This grizzled veteran didn’t find success in Colorado in the heart of his career.
In the midst of the Joe Sacco and beginning of the Patrick Roy era of Colorado Avalanche coaching came along a bottom-six member by the name of Steve Downie. Downie played for the Avs between 2012 and 2014 but found little ice time in those three years.
Downie started his professional career in 2002-03 in the OPJHL with 12 goals and 13 assists in 34 games. He was then promoted to the OHL for four years between 2003 and 2007. He played for the Windsor Spitfires, Peterborough Petes, and Kitchener Rangers. He also played one game in the AHL for the Philadelphia Phantoms in the 2006-07 season.
His most successful season in this developmental stretch was in 2004-05 with the Spitfires, with 21 goals and 52 assists in 73 games. In the playoffs, he played in 11 games with four goals and five assists. Downie also recorded an astronomical 179 penalty minutes in the regular season, and an additional 49 minutes in the postseason as well. He didn’t win the J. Ross Roberts Memorial Cup that season but would win it the following year with the Peterborough Petes.
Between 2007 and 2009, Downie then experimented with professional hockey splitting time between the AHL and NHL levels under the Philadelphia Flyers and Tampa Bay Lightning banners. He only played 38 games as a Flyer recording six goals and six assists in those two years but recorded a high amount of penalty minutes, 84 in total. He was subpar in the AHL with the Phantoms, with again only six goals and 19 assists in 25 games and an astonishing 137 penalty minutes.
After the 2008-09 season, Downie spent the majority of the rest of his career in the NHL. He spent a chunk of his time with the Lightning, four years to be exact. In 214 games for the organization, he recorded 47 goals, 65 assists, and a whopping 554 penalty minutes. His most successful season with the Bolts was 2009-10 with 22 goals and 24 assists in 79 games, the highest scoring mark and games played of his career.
Midway through the 2011-12 season, Downie would be shipped out of Tampa Bay to the Mile High City. Kyle Quincey would be sent the other way out of the Avs organization in the move and then immediately moved to the Detroit Red Wings. The Lightning in turn received a 2012 first round pick which became Andrei Vasilevskiy. Downie played the final 20 games of the season with the bigfoot on his shoulder, still recording two goals and 11 assists in that time. Little did we know that was going to be the most amount of games he’d play in a season for the Avs.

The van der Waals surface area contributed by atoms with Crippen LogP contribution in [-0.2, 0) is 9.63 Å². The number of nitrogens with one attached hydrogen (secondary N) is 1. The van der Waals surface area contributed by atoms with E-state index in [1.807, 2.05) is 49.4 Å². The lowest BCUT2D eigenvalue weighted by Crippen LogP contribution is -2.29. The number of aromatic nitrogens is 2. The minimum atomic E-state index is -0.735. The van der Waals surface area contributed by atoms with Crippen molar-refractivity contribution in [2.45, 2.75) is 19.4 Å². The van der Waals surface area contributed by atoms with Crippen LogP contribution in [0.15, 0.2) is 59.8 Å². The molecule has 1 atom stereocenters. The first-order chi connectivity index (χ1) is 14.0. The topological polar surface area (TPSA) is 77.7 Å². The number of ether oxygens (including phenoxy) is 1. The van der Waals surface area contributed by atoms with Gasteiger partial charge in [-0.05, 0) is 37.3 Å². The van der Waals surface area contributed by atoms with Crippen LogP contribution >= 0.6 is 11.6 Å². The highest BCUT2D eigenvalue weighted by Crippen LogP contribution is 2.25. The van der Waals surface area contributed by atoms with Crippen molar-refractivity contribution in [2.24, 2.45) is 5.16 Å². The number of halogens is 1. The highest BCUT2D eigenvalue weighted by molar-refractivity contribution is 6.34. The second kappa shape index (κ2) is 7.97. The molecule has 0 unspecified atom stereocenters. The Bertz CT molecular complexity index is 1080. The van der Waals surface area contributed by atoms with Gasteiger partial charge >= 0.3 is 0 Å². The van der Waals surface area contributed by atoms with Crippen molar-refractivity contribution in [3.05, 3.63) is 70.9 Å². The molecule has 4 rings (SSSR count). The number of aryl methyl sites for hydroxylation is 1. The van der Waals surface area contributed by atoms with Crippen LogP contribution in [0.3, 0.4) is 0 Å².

In 2012-13, he would only play two games before tearing his ACL and proceeding to be out for the season. Finally, in 2013-14 under Patrick Roy, it didn’t work out for him. He only played 11 games and recorded only one goal rounding out to three goals total in his Avalanche career.
He was then shipped off back to the Flyers for the rest of the year for Max Talbot in return. It was then revealed that Downie had gotten into an altercation with Avalanche captain Gabriel Landeskog at training camp to cause the trade. While Downie was little to no effect on the Avs at the time, he did take the least amount of penalty minutes in this three-year stretch and continued delivering big hits.
Downie flip-flopped around three teams for the rest of his career in three years. This included the aforementioned Flyers, Pittsburgh Penguins, and Arizona Coyotes. His last hurrah was with the Pens, with 14 goals and 14 assists in 72 games with an incredible 238 penalty minutes. Finally, his last year was the 2015-16 season with the Yotes while only playing 26 games with three goals and assists along with AHL-affiliate Springfield Falcons playing eight games with a goal and assist as well.
His career ended on a down note as he went on a Twitter rant against Don Cherry’s methodology of hockey. Cherry attacked Downie for protecting himself by wearing a visor to which Downie replied “Sad thing I listened to you.” He has not played professional hockey since 2016. Downie also came under controversy in 2020 when Akim Alu called him an “abusive, racist sociopath” while they played junior hockey. Downie never commented on the report.
Downie is a guy who was simply a bottom-six guy and never more than that. He was known to get into the rough stuff and be dirty, with his easy accord to attain so many penalty minutes – over 1,000 total in his career. He only played in the NHL Playoffs three times in his career and never won the Cup. While he does have the OHL championship to his name, Downie will always be known as a guy who was lost in the Avalanche.
With only 33 games in an Avs uniform in three years, he never lived up to the potential he had. If he had stayed in Colorado for the 2014 Stanley Cup Playoffs, could he have been the difference against the Minnesota Wild in that first-round defeat? Could he have gelled well in the Roy coaching system if he didn’t get into it with Landeskog at training camp? A lot of questions remain about Downie and what his time in Colorado could’ve been like.